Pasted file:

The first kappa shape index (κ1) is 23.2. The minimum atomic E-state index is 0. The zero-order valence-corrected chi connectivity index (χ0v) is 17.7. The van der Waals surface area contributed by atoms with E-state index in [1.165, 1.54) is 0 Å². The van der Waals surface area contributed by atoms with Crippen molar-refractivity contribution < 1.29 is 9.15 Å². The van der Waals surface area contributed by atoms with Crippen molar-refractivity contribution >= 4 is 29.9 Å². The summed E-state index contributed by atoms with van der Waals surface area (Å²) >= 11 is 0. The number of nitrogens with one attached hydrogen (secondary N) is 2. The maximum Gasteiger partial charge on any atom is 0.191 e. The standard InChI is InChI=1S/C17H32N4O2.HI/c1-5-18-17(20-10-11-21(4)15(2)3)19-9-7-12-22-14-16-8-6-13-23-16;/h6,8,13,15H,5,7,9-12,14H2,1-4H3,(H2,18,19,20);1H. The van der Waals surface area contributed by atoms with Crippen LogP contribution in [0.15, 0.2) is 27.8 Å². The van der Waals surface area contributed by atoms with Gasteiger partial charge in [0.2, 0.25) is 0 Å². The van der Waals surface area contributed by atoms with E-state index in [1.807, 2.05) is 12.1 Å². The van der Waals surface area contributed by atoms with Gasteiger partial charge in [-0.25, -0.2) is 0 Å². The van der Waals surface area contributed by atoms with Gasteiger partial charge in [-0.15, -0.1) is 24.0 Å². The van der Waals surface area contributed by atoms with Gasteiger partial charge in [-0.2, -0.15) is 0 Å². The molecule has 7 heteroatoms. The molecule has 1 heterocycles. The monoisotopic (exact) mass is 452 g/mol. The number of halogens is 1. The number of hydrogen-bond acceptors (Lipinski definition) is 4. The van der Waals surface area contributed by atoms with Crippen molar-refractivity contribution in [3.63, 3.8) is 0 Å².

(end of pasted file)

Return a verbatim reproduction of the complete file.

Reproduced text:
The first kappa shape index (κ1) is 23.2. The minimum atomic E-state index is 0. The zero-order valence-corrected chi connectivity index (χ0v) is 17.7. The van der Waals surface area contributed by atoms with E-state index in [1.165, 1.54) is 0 Å². The van der Waals surface area contributed by atoms with Crippen molar-refractivity contribution < 1.29 is 9.15 Å². The van der Waals surface area contributed by atoms with Crippen molar-refractivity contribution >= 4 is 29.9 Å². The summed E-state index contributed by atoms with van der Waals surface area (Å²) >= 11 is 0. The number of nitrogens with one attached hydrogen (secondary N) is 2. The maximum Gasteiger partial charge on any atom is 0.191 e. The standard InChI is InChI=1S/C17H32N4O2.HI/c1-5-18-17(20-10-11-21(4)15(2)3)19-9-7-12-22-14-16-8-6-13-23-16;/h6,8,13,15H,5,7,9-12,14H2,1-4H3,(H2,18,19,20);1H. The van der Waals surface area contributed by atoms with Crippen LogP contribution in [0.15, 0.2) is 27.8 Å². The van der Waals surface area contributed by atoms with Gasteiger partial charge in [0.2, 0.25) is 0 Å². The van der Waals surface area contributed by atoms with E-state index in [1.807, 2.05) is 12.1 Å². The van der Waals surface area contributed by atoms with Gasteiger partial charge in [-0.25, -0.2) is 0 Å². The van der Waals surface area contributed by atoms with Gasteiger partial charge in [-0.15, -0.1) is 24.0 Å². The van der Waals surface area contributed by atoms with Gasteiger partial charge in [-0.2, -0.15) is 0 Å². The molecule has 7 heteroatoms. The molecule has 1 heterocycles. The monoisotopic (exact) mass is 452 g/mol. The number of halogens is 1. The number of hydrogen-bond acceptors (Lipinski definition) is 4. The van der Waals surface area contributed by atoms with Crippen molar-refractivity contribution in [3.63, 3.8) is 0 Å².